Seriously, if you can’t have some fun with what, quite honestly, must have been inspired by real nightmares of the Chuck E. Cheese gang (or other childhood animatronic f(r)iends), then this movie isn’t going to be for you anyway. But for those of you who understand the inspiration, who’ve looked over at the lifeless eyes of Chuck, Jasper Jowls, and the rest of Munch’s Make Believe Band and been slightly unnerved at their endless stare from the shadows until the next time their “show” began, Willy’s will feel like a strange release as each member of Willy’s band is dispatched with extreme prejudice. Credit where credit’s due, the design of each character by creature designer Kenneth J. Hall (Puppet Master 5) wonderfully blends the mechanical with the biological, so that each animatronic moves and sounds as expected. You can hear the gears turning, the clicks of movement on tracks, as they speak. There’s also a reasonable amount of malleability, representative of plastic faces or, in the case of Siren Sara, a mascot head on a real body. This leads the illusion of animatronics fueled by spirits a little more credence and their ultimate ruin far more gratification. Hat tip to the stunt performers who made our childhood terrors manifest.
So you don’t think that Cage’s janitor is at the center of all this, in which the sole focus of the film would be survival (which really is up for debate), Parsons gives us a crew of teens to follow that are equal parts fodder for the horror machine and source of narrative answers. This small crew, led by Emily Tosta’s (Freeform’s Party of Five) Liv (I shit you not, that is her name) has their own plans for Willy’s which are a mixture of ending the murderous rampage of the creatures inside and adolescent boredom in small town America. Through Liv, specifically, the audience gets more information on what’s going on and the monsters inside Willy’s have someone to go after other than the janitor. Trigger warning for photosensitivity as at least one of the attacks goes down in a room with strobing lights. For all the questions Liv can’t answer, her guardian, Sherriff Lund (Beth Grant), fills in the rest. Lund is introduced early and comes in late, playing the part you’d expect from law enforcement in a horror film such as this one. Grant is fantastic, as always, offering complex characterization such as maternal matriarch, fierce protector, and moral compromise in the span of moments. Tosta not only handles her own with Grant, but with Cage as well, tasked with being the rebellious teen to one and the intended savior of the other. More than anything, though, Tosta’s Liv keeps Willy’s grounded as the only one with any real sense about her. Lund is willing to do the least to protect Hayesville, while the janitor doesn’t work on breaks, leaving Liv to do the heavy lifting in between. As the straight woman to everyone else’s amped characters, she gets some of the best reaction moments out of anyone.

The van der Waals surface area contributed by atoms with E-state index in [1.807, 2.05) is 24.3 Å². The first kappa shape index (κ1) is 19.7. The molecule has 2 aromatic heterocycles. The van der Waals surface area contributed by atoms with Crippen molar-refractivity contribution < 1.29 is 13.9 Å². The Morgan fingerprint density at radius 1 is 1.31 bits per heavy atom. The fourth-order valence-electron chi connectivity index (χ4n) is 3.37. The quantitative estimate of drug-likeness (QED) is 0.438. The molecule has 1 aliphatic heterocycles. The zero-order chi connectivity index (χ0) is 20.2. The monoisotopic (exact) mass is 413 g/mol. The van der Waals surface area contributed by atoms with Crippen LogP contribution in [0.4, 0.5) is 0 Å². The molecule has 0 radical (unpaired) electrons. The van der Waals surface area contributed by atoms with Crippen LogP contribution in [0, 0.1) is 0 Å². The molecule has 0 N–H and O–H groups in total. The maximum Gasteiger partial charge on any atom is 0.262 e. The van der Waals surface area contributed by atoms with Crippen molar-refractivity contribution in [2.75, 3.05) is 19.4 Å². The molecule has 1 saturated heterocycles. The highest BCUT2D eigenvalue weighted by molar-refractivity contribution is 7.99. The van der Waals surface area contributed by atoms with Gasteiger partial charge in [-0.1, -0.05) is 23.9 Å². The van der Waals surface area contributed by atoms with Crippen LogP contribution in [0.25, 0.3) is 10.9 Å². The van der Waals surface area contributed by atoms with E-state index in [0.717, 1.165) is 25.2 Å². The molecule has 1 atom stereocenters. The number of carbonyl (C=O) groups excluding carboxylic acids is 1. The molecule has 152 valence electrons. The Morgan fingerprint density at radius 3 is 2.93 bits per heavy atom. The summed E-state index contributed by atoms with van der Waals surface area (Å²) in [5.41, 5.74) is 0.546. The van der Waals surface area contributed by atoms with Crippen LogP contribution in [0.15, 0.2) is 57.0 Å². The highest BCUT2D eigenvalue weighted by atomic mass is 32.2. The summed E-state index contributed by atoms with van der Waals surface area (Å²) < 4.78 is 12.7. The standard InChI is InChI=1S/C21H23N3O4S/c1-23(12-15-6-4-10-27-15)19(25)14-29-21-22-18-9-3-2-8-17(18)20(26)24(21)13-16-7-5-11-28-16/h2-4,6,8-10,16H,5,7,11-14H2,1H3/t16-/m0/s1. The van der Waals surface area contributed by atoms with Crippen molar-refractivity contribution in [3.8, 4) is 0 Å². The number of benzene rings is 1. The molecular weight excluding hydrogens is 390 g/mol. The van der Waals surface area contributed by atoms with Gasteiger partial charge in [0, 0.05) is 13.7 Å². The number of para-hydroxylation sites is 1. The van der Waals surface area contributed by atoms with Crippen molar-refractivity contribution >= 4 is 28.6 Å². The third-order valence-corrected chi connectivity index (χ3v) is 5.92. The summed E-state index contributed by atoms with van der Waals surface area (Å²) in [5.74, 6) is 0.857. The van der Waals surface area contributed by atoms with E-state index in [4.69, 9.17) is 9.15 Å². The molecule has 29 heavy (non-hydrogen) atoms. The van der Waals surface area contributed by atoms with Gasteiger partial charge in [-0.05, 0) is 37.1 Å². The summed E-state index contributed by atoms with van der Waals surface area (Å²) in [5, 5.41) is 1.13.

Sometimes a movie comes along at just the right time and does exactly what it’s meant to do: carry you away on an adventure. Willy’s Wonderland offers that and nothing more. It’s not grounded in reality, it’s not focused on realism, it is completely and utterly an escape. Before watching Willy’s Wonderland, I was in the middle of an emotional crisis. Demoralized, somewhat defeated, and frustrated beyond belief. This 89-minute feast of maniacal mayhem took me away and had me giggling like an idiot at each vicious deconstruction of Willy’s gang. This is the magic of movies and Willy’s would only get better with a packed theater of similarly-minded individuals reveling in the madness. Thankfully, Willy’s Wonderland is available on VOD and digital so you can safely pack yourself and your socially-distanced friends together and enjoy the carnage in comfort.
In theaters, on VOD, and digital February 12th, 2021.
Final Score: 4 out of 5.